Click here to return to the main site entry page
Click here to return to the previous page
The Rushden Echo and Argus, 9th September, 1932, transcribed by Gill Hollis
New Postmaster Takes Over
Mr. C. H. Cunnington’s Queries
Postal Facilities Ignored By Public

Mr. C. H. Cunnington, Rushden’s new postmaster who, as reported in the “Echo and Argus” last week, took over his duties in the town on September 1st, has pronounced up-to-date views on the postal service. He is one who feels that the postal staff, from the chief officer to the young messenger boy, must be as human as other mortals. He insists upon service, and invites the public to keep him busy.

Brisk and energetic, Mr. Cunnington already suspects the Rushden public of missing advantages they could have enjoyed.

“If any member of the public wants advice on Post Office matters,” he told an “Echo and Argus” reporter, “they have only got to ask at the counter for information, and if they are not satisfied they can ask for the postmaster, and he will be only too happy to help them.

“It is my sincere wish that the Post Office at Rushden should be of great use to the community, and especially to the business community. I am very keen on seeing the telephone developed and on seeing the postal service in this district used to the utmost extent.”

Quick Delivery

There were many facilities, Mr. Cunnington added, of which the public were not aware. Then he explained how for half-a-crown an important letter brought to the Rushden post office in the middle of the morning could be rushed to London and delivered in the afternoon; how, on the other hand, express letter fees could be wasted. The point in either case was that the Rushden staff would always give an enquirer sound and full advice.

Mr. Cunnington has left Belper, in Derbyshire, with the reputation of being an alert and progressive postmaster, courteous and civil. He began as a telegraph messenger at Oakham, in his native county of Rutland, soon graded as a learner, and passed on to sorting and telegraphy.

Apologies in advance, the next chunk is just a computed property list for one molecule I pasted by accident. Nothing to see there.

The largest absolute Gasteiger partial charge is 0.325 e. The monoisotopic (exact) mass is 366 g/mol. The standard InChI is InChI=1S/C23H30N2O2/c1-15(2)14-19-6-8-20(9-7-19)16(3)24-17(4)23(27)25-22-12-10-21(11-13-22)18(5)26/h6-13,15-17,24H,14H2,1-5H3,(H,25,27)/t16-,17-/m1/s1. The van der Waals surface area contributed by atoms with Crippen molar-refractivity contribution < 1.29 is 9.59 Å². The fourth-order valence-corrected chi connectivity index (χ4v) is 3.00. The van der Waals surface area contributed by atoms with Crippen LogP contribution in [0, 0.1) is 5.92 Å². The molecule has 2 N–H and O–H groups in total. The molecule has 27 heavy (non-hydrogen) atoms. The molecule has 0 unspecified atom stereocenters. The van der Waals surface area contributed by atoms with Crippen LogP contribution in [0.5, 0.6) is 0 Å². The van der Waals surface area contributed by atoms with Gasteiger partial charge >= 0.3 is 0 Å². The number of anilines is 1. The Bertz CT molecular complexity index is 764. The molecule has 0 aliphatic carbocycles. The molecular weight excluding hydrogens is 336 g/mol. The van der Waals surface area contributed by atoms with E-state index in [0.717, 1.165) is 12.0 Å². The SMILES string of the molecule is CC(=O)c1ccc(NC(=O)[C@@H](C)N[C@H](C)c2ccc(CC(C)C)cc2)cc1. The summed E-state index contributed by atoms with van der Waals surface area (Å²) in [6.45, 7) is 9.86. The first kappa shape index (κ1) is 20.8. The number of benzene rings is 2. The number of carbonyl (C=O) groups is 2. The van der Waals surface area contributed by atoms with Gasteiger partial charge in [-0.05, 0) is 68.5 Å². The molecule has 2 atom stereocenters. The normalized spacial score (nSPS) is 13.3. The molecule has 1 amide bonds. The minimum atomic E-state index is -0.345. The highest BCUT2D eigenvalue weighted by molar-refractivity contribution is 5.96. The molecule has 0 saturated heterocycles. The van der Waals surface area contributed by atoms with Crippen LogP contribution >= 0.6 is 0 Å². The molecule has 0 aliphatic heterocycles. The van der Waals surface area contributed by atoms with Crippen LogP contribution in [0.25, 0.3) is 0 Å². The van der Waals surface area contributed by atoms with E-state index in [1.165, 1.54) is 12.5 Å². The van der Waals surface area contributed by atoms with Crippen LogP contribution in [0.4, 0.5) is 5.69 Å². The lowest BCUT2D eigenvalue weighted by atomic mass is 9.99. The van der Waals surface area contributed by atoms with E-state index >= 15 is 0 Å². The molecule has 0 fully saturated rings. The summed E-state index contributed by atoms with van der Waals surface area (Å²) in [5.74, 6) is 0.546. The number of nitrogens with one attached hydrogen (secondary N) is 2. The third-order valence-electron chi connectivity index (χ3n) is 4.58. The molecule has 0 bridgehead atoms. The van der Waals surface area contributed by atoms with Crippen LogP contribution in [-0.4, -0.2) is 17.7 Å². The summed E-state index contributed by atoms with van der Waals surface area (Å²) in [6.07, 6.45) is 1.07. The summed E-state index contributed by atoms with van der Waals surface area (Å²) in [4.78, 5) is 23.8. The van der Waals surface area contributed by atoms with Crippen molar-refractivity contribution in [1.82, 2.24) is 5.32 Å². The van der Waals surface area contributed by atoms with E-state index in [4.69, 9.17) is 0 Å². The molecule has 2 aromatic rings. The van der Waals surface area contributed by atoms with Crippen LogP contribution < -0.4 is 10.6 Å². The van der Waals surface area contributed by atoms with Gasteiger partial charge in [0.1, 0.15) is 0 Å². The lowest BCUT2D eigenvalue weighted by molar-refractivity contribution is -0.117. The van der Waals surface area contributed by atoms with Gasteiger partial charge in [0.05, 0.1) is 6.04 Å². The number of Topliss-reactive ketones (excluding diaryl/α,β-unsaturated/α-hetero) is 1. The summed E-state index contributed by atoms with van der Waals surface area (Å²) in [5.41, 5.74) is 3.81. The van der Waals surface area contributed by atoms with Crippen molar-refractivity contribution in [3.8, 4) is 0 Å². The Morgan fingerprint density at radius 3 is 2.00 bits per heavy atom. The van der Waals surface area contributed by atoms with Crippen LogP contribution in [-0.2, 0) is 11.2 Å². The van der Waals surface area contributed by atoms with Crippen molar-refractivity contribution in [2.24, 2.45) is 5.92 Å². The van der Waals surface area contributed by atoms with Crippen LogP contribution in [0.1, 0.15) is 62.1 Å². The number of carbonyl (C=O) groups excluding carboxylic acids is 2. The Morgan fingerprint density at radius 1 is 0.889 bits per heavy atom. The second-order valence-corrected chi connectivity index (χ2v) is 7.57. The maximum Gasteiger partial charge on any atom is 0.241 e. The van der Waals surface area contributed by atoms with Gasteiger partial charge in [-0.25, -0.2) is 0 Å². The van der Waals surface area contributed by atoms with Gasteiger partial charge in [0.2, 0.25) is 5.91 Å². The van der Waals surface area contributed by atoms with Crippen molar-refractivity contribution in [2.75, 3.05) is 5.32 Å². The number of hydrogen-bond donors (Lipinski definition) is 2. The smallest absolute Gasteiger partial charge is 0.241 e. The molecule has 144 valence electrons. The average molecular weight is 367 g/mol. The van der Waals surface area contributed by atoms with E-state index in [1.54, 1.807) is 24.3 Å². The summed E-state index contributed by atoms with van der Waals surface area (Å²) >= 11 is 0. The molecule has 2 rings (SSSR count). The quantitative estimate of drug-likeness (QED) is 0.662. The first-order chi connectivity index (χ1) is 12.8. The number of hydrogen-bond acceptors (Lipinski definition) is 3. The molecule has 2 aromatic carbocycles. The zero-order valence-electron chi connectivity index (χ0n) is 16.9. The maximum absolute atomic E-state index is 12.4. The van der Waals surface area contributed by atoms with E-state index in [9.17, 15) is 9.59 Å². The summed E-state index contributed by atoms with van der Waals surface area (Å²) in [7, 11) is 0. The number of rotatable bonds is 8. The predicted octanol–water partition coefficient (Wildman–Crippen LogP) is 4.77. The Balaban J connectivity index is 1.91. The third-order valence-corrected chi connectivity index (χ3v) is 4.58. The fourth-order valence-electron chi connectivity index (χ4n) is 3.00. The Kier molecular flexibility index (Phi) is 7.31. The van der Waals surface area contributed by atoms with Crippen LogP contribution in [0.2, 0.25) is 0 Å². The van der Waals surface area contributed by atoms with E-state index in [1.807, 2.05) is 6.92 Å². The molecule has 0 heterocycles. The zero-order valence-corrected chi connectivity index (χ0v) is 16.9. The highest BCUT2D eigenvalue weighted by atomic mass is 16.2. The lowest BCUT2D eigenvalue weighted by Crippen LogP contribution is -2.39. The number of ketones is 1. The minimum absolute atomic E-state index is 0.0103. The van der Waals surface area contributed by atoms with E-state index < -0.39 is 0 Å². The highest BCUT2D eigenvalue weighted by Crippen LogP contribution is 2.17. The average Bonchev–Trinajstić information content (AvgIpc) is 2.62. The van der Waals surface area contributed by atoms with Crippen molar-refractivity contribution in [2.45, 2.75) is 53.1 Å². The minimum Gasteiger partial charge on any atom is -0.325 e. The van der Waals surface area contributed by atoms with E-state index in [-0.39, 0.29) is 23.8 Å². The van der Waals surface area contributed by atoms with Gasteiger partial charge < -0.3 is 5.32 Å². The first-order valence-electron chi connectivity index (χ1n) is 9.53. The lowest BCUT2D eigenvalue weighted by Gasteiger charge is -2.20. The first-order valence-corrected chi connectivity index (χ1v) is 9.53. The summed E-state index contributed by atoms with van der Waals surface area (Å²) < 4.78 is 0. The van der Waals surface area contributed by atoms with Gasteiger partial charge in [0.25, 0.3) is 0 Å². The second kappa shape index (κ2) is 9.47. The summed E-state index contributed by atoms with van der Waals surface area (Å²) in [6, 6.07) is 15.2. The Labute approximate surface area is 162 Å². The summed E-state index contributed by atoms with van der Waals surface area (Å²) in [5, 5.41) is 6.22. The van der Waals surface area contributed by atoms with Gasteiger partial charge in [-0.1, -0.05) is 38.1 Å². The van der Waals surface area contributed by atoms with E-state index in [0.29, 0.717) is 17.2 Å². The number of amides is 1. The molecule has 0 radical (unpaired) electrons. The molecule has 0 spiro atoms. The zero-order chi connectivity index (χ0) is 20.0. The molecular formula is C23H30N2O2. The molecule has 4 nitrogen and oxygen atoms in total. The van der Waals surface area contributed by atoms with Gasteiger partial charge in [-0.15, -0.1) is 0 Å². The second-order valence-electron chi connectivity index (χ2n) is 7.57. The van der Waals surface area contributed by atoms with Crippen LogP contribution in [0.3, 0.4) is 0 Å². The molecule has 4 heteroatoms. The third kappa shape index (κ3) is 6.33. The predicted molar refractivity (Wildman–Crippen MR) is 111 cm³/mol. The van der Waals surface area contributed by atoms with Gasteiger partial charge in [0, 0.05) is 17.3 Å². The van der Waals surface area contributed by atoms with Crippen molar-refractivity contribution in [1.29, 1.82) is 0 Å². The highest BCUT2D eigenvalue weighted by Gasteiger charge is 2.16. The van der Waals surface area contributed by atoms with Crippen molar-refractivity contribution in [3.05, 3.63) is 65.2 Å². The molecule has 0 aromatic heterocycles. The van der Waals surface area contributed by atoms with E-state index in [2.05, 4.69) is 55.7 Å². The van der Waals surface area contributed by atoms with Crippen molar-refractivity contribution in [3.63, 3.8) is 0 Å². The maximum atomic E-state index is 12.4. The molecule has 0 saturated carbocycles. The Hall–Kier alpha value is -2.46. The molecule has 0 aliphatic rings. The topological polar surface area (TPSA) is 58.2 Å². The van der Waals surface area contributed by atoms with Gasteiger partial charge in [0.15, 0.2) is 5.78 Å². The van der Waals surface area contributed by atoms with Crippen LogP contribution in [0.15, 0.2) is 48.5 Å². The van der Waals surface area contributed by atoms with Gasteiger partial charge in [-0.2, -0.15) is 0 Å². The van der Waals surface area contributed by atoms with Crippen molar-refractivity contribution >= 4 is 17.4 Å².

From 1906 to 1915 he was at Stamford; then he enlisted in the Royal Engineers and served his country in the Dardanelles (including the evacuation of Suvla Bay), on the Suez Canal and in France.

Returning to Stamford as supervising clerk, he became postmaster in Belper in 1925.

Houses Numbered

Rushden’s new postal chief was astonished to hear that the town has no Chamber of Trade. At Belper he worked vigorously for business development and was last year the Chamber of Trade president, leading in the promotion of a big exhibition.

“Are all the houses in Rushden numbered?” he asked, and, satisfied on this point, he described the struggle to secure a system of numbering at Belper. In this, it appears, he was a persistent agitator.

Mr. Cunnington says he has not much time for hobbies, but he was Vicar’s Warden at Christ Church, Belper, and used to be a member of the Stamford Amateur Operatic Society. His wife is a good contralto singer.

“From what I have seen of it,” said Mr. Cunnington cheerfully at the conclusion of the interview, “Rushden is in most respects an up-to-date business town, and that’s what makes me so optimistic.”

Presentation to Mr. E. R. Roberts
Tribute from Post Office Staff
Retirement Marked by Handsome Gift

A presentation, which took the form of a handsome silver teapot, a gift from the Rushden Post Office staff and some members of the Wellingborough staff, was made on Wednesday evening to Mr. E. R. Roberts, who recently retired from the position of Postmaster at Rushden, through ill-health. The ceremony took place at Mrs. Campion’s house, Church-street, and the gift was handed to Mr. Roberts on behalf of the Rushden staff, by Mr. H. Byner, head Postmaster at Wellingborough.

In addition Mr. Byner handed to Mr. P. Webb, who has been a postman at Rushden but who has had to retire on account of an accident, a silver cigarette case, which had been subscribed to by members of the Rushden staff.

There was a good company present and a pleasant social evening was enjoyed.

Click here to return to the main index of features
Click here to return to the People & Families index
Click here to e-mail us